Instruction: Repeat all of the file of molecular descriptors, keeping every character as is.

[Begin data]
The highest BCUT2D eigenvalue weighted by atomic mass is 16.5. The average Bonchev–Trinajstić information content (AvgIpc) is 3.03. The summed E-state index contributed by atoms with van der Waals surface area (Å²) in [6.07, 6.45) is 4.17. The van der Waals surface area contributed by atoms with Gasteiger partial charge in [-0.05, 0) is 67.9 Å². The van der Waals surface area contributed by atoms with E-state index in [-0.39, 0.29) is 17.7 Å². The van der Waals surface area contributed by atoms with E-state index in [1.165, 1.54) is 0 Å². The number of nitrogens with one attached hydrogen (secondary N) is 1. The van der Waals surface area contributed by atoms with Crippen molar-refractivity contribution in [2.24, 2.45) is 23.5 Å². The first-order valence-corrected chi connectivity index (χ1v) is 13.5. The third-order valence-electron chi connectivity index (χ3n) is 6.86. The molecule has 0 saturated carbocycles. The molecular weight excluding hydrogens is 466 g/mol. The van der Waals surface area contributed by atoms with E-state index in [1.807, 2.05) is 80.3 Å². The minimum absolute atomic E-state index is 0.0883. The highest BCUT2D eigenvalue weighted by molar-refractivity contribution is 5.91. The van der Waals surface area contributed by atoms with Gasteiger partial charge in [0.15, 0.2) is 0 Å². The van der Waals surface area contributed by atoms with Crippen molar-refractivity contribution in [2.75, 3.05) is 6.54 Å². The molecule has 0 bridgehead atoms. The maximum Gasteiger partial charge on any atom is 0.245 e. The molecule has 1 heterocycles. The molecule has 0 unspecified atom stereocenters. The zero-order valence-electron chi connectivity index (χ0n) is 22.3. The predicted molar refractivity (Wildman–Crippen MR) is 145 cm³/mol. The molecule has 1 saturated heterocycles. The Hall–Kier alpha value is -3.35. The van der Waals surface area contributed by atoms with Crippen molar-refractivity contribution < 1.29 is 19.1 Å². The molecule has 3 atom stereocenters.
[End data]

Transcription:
The highest BCUT2D eigenvalue weighted by atomic mass is 16.5. The average Bonchev–Trinajstić information content (AvgIpc) is 3.03. The summed E-state index contributed by atoms with van der Waals surface area (Å²) in [6.07, 6.45) is 4.17. The van der Waals surface area contributed by atoms with Gasteiger partial charge in [-0.05, 0) is 67.9 Å². The van der Waals surface area contributed by atoms with E-state index in [-0.39, 0.29) is 17.7 Å². The van der Waals surface area contributed by atoms with E-state index in [1.165, 1.54) is 0 Å². The number of nitrogens with one attached hydrogen (secondary N) is 1. The van der Waals surface area contributed by atoms with Crippen molar-refractivity contribution in [2.24, 2.45) is 23.5 Å². The first-order valence-corrected chi connectivity index (χ1v) is 13.5. The third-order valence-electron chi connectivity index (χ3n) is 6.86. The molecule has 0 saturated carbocycles. The molecular weight excluding hydrogens is 466 g/mol. The van der Waals surface area contributed by atoms with E-state index in [1.807, 2.05) is 80.3 Å². The minimum absolute atomic E-state index is 0.0883. The highest BCUT2D eigenvalue weighted by molar-refractivity contribution is 5.91. The van der Waals surface area contributed by atoms with Gasteiger partial charge in [0.15, 0.2) is 0 Å². The van der Waals surface area contributed by atoms with Crippen molar-refractivity contribution in [2.75, 3.05) is 6.54 Å². The molecule has 0 bridgehead atoms. The maximum Gasteiger partial charge on any atom is 0.245 e. The molecule has 1 heterocycles. The molecule has 0 unspecified atom stereocenters. The zero-order valence-electron chi connectivity index (χ0n) is 22.3. The predicted molar refractivity (Wildman–Crippen MR) is 145 cm³/mol. The molecule has 1 saturated heterocycles. The Hall–Kier alpha value is -3.35. The van der Waals surface area contributed by atoms with Crippen molar-refractivity contribution < 1.29 is 19.1 Å². The molecule has 3 atom stereocenters.